During the 2016 tax season, more than 97 million out of 136.5 million individual income tax returns submitted to the IRS have received a refund so far. Even worse, the average refund has increased by 0.4% from that of last year to $2,711! That’s almost $226 per month, which Americans could have used throughout 2015 to pay down debt, build up a nest egg, or save (with compound interest!). Given that the IRS pays no interest on your refund unless it is from 2014 or earlier, there’s an additional opportunity cost. Get your money back, taxpayer! Let’s review how to plan ahead for adjusting your tax withholding in 2017 for when you file your taxes in 2018.
Calculate your withholding for 2017
Gather the following documents and data:
Most recent pay stub(s)
Most recent tax return (2015 or 2016)
Copies of payment vouchers using Form 1040-ES
Estimates of any other taxable earned income expected for 2017
Estimate of bonuses expected for 2017
Go to the IRS Withholding Calculator, where you’ll use this information to determine whether you’re underpaying or overpaying federal taxes by the time you file your return.
Here’s a tax overpayment scenario…
Let’s assume that it’s May 2017, and by your current estimates, you expect to make $60,000 for all of 2017, have withheld $3,000 in federal income taxes so far, and plan to withhold $400 from every of your biweekly paychecks for the rest of the year. If were to file your return as single with no dependents and have no other deductions or sources of income for the rest of the year, you would have an overpayment of $1,210 in next year’s return, according to the IRS Withholding Calculator. That’s an unnecessary $100.83 per month in extra tax payments.
…and an underpayment scenario
Here’s the same scenario with a twist: no federal incomes taxes so far in 2017 and planning to withhold $100 from every biweekly paycheck for the rest of the year. Under this scenario, the IRS Withholding Calculator estimates that you’ll have to pay $6,590 when you file your return in 2018. If you found out that you’re one of the estimated 71% of U.S. taxpayers that are overpaying and therefore losing out on cash that you could be using every month, it’s time to take action. If you’re underpaying, that’s a problem as well, for a different reason: getting hit with a huge lump sum tax bill next year could put a major dent in your finances.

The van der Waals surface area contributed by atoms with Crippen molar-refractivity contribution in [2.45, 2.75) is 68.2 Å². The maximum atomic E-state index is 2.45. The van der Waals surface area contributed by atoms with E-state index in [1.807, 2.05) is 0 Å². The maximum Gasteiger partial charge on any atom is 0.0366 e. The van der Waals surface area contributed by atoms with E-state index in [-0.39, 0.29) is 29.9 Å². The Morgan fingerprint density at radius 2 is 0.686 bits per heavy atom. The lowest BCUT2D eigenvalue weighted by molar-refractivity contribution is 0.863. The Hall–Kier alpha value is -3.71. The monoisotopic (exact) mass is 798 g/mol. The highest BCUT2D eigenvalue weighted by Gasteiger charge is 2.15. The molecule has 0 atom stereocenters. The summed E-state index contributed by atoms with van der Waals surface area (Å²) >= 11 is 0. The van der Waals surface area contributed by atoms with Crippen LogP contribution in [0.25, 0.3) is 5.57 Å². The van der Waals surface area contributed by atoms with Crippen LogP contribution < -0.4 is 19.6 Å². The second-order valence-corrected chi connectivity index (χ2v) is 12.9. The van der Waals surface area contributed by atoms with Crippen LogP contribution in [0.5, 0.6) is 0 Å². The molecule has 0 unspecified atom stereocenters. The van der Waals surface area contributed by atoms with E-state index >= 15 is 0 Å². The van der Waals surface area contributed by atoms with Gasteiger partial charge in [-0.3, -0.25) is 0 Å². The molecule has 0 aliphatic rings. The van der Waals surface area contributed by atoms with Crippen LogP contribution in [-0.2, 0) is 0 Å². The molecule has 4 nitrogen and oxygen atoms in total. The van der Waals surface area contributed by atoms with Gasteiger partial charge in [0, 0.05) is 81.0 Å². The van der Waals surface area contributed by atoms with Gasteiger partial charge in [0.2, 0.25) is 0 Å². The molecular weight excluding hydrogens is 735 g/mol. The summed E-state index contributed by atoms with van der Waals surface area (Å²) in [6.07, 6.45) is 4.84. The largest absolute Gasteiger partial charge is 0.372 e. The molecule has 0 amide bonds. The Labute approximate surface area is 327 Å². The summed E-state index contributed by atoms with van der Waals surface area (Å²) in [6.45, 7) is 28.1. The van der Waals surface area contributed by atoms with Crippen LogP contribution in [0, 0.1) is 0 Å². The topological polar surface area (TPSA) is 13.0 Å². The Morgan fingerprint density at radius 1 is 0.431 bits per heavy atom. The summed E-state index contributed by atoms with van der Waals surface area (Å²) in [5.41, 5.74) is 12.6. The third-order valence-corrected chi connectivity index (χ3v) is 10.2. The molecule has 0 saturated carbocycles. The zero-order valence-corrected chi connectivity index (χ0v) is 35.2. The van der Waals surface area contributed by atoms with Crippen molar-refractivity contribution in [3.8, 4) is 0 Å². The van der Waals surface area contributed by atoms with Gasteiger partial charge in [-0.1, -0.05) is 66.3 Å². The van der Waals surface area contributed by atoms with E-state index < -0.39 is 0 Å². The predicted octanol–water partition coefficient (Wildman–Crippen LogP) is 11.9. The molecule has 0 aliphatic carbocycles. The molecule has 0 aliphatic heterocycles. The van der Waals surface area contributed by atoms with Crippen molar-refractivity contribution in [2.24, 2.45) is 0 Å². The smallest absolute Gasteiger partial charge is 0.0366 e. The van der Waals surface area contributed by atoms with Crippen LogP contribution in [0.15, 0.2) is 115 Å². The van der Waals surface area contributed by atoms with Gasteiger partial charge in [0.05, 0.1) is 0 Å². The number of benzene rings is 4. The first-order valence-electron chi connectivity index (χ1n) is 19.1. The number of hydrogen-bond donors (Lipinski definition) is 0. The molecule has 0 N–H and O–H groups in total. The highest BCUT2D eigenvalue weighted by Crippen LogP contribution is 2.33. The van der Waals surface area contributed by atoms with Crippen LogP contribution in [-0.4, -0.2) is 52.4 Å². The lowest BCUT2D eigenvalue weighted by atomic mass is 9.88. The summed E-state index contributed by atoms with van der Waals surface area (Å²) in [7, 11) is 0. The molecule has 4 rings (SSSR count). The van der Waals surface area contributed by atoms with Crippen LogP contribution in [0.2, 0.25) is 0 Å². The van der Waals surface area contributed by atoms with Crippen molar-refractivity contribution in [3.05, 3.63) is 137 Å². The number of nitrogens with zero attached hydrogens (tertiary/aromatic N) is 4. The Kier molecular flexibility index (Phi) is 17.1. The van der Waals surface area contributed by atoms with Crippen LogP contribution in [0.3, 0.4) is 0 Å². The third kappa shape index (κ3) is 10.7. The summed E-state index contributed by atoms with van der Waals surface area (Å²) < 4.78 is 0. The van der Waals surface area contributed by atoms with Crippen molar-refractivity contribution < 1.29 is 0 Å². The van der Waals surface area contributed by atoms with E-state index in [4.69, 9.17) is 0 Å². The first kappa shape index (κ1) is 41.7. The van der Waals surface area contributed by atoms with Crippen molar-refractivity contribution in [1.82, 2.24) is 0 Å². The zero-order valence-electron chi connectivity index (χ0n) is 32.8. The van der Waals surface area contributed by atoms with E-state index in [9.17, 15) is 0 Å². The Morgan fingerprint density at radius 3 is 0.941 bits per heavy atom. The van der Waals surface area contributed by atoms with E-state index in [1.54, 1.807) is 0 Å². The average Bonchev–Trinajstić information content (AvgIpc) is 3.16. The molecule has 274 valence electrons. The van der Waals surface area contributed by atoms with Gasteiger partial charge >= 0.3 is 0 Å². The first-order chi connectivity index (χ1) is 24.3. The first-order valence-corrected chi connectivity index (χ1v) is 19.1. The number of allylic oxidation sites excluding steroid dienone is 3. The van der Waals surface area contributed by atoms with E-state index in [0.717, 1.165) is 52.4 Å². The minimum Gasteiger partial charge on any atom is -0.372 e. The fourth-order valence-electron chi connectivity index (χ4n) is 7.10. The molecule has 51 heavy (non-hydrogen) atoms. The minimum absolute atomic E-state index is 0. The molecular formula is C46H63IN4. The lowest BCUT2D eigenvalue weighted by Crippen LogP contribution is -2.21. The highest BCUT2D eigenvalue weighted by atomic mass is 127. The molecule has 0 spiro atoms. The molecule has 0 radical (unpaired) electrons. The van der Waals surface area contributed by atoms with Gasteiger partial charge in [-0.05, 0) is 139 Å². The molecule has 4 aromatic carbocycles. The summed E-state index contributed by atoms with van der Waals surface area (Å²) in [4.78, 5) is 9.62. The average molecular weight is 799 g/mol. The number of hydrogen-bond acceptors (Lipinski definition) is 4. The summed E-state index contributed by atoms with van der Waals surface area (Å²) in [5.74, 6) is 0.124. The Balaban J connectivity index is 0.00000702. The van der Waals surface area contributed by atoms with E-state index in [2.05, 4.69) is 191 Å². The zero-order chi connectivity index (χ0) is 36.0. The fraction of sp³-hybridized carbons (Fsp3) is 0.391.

Adjust your 2017 withholding with Form W-4 to adjust your tax payments in 2018
Whether you’re underpaying or overpaying too much, the IRS Withholding Calculator provides you clear steps on how to adjust your form W-4 to get a “Goldilocks refund” (not too big, not too small, just right). In the scenario with an overpayment of $1,210 in next year’s return, you would need to make the following changes in your W-4:
For the only job you entered (which has a projected salary of $60,000): 1 allowance.
Check the “Single” box on your Form W-4
Assuming you apply these two changes to your W-4 for the rest of 2017 and there are no changes to your sources of income or deductions, your expected refund should be about $500. In the scenario with an underpayment of $6,590 in next year’s return, you would need to make the following changes:
Enter 0 on line 5 of your form W-4
Divide $1,908 by the number of paydays remaining in 2017 and enter the result on line 6 of your Form W-4. This is the extra amount you need to have withheld each payday to ensure that you do not have too little withheld. Assuming 16 paydays remain for a biweekly pay frequency, this amount is $119
Check the “Single” box on your Form W-4
Assuming this recommendation is in effect for the rest of 2017, your withholding will approximately equal your anticipated tax, and any refund or balance due should be less than $25. Consult your HR department on available options to update your form W-4. You don’t pay any fees to adjust your withholding and can do it as many times as necessary throughout the year.
Revisit your withholding as necessary throughout 2017
From our two scenarios, you’ll realize that we didn’t include any estimates for bonuses, additional sources of income, or deductions. Whenever you use the IRS Withholding Calculator, use your most recent tax return to estimate any bonus and nonwage income payments (page 3) and deductions, such as medical expenses and gifts to charity (page 4). Make it a habit to revisit your withholding estimate whenever there are changes to your financial situation, including:
Marriage or divorce
Birth or adoption of child
Addition of a dependent
Bonus or new nonwage income
Start of a business
Major insurance events (e.g. hospitalization, theft, loss)
Purchase of real estate
Following the recommendations from the IRS Withholding Calculator ensures that the amount withheld from your wages will cover all of your projected tax liability while minimizing your refund. If your unique tax situation is complex, consult your accountant or financial advisor to have a better overview of applicable deductions.
Article ByDamian Davila
Damian Davila is a Honolulu-based writer with an MBA from the University of Hawaii. He enjoys helping people save money and writes about retirement, taxes, debt, and more.